Have your say: Harrogate planning fees to rise in reform of system

Potential changes to Harrogate planning services have been proposedPotential changes to Harrogate planning services have been proposed
Potential changes to Harrogate planning services have been proposed
Rising application fees and a change in how planning applications could be decided are in the pipeline for Harrogate Borough Council.

The potential changes to planning services have been proposed with application fees to rise by 20 percent and planning referral committees facing abolition.

Council documents show concerns over the state of the current system as planning committee and planning referral committee members are often left frustrated by one another.

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A report to the General Purposes committee says: “Planning Committee members have voiced their dissatisfaction at decisions being taken out of their hands by a Committee which meets less frequently and is therefore perceived as less experienced at considering applications. Planning Referral Committee members, conversely, have expressed dissatisfaction that

Planning Committee can resolve to make decisions inappropriately in the knowledge that an application will be ‘referred up’ by the Solicitor to the Council...”

New deferral procedures have since been accepted by the General Purposes Committee as a new option.

Planning committees could now take further time to get advice and address members’ concern in place of applications going to planning referral committees.

A decision will be made at full council next month.

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Coun Rebecca Burnett, Harrogate Borough Council’s Cabinet Member for Planning and Sustainable Transport said: “This would allow a planning application to be deferred in certain circumstances, so that further advice can be sought and members’ concerns addressed, rather than referring to a separate committee.

“As a consequence, there would be no need for a Planning Referral Committee which will be abolished.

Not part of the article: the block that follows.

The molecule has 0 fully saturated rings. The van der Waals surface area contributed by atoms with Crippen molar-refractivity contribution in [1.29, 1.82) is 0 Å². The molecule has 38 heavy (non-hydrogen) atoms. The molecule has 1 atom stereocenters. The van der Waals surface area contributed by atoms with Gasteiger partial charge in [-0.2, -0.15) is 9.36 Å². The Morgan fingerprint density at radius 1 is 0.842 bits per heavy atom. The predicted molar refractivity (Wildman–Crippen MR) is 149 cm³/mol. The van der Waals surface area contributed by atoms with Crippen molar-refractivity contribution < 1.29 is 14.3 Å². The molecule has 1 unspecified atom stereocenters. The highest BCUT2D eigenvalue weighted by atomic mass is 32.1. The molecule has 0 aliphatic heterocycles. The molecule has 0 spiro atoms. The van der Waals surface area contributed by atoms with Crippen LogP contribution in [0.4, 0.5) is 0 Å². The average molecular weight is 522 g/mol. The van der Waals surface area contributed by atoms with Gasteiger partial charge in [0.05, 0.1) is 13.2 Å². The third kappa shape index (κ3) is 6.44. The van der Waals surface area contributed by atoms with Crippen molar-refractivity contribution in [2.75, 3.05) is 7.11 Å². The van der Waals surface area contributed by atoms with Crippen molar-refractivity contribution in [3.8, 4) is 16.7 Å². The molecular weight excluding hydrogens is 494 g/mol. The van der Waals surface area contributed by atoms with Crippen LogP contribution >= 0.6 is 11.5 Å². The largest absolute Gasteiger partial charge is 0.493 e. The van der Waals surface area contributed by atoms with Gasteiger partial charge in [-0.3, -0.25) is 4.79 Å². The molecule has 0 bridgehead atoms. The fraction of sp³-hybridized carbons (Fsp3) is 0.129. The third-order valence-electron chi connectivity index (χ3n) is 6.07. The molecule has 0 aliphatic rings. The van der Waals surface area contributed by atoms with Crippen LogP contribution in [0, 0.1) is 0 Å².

“The decision on whether or not to defer an application under the new arrangements would rest with the council’s legal team and will depend on the particular circumstances involved and the views of the Planning Committee.”

Potential changes in April come as the council faces an increasing number of planning applications district wide.

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However central government’s new ‘fixing our broken housing market’ white paper that was issued in February resulted in local authorities across the country recieving an invitation to raise their planning application fees.

It claims this is part of efforts to boost local authorities ability to deliver housing growth.

Additional revenue raised through the 20 percent rise in fees will be reinvested into planning services to help speed up and modernize services.

Coun Burnett said: “It is about balancing and providing a better service, the majority of applications we get come from large developers. If we can provide a better service, getting them through the council in a timely manner with good service will have a knock on effect on addressing housing as well.

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“It is part of efforts to help the processing become easier and give councils more resources to do this.

“The service however is not profit making and this won’t change as it will be used for planning and not covering a shortfall.”

It is believed developers will be prepared to pay more for planning services if increased costs are seen to be resulting in improved planning services.

The new system will be implemented from July of this year.